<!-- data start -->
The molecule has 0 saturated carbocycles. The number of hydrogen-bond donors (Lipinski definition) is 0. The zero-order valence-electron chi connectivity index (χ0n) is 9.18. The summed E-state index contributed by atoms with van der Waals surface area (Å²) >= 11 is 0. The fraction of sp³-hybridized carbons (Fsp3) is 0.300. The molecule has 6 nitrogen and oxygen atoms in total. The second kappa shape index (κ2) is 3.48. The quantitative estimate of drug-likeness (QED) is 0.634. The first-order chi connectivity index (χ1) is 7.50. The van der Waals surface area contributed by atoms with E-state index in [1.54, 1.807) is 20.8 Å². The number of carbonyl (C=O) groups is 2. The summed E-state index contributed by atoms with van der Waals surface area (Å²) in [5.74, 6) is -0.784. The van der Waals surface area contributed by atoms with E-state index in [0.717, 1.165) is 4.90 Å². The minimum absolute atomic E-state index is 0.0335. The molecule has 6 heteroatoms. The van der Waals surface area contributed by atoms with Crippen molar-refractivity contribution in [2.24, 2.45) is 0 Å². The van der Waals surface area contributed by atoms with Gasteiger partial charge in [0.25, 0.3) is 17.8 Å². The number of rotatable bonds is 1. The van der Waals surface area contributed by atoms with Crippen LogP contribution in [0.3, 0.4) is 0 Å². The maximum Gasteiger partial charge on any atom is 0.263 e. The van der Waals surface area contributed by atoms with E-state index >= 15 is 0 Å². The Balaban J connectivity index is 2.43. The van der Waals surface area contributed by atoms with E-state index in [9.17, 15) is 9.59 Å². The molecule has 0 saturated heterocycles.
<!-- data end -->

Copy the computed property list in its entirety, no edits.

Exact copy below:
The molecule has 0 saturated carbocycles. The number of hydrogen-bond donors (Lipinski definition) is 0. The zero-order valence-electron chi connectivity index (χ0n) is 9.18. The summed E-state index contributed by atoms with van der Waals surface area (Å²) >= 11 is 0. The fraction of sp³-hybridized carbons (Fsp3) is 0.300. The molecule has 6 nitrogen and oxygen atoms in total. The second kappa shape index (κ2) is 3.48. The quantitative estimate of drug-likeness (QED) is 0.634. The first-order chi connectivity index (χ1) is 7.50. The van der Waals surface area contributed by atoms with E-state index in [1.54, 1.807) is 20.8 Å². The number of carbonyl (C=O) groups is 2. The summed E-state index contributed by atoms with van der Waals surface area (Å²) in [5.74, 6) is -0.784. The van der Waals surface area contributed by atoms with E-state index in [0.717, 1.165) is 4.90 Å². The minimum absolute atomic E-state index is 0.0335. The molecule has 6 heteroatoms. The van der Waals surface area contributed by atoms with Crippen molar-refractivity contribution in [2.24, 2.45) is 0 Å². The van der Waals surface area contributed by atoms with Gasteiger partial charge in [0.25, 0.3) is 17.8 Å². The number of rotatable bonds is 1. The van der Waals surface area contributed by atoms with Crippen LogP contribution in [0.3, 0.4) is 0 Å². The maximum Gasteiger partial charge on any atom is 0.263 e. The van der Waals surface area contributed by atoms with E-state index >= 15 is 0 Å². The Balaban J connectivity index is 2.43. The van der Waals surface area contributed by atoms with E-state index in [9.17, 15) is 9.59 Å². The molecule has 0 saturated heterocycles.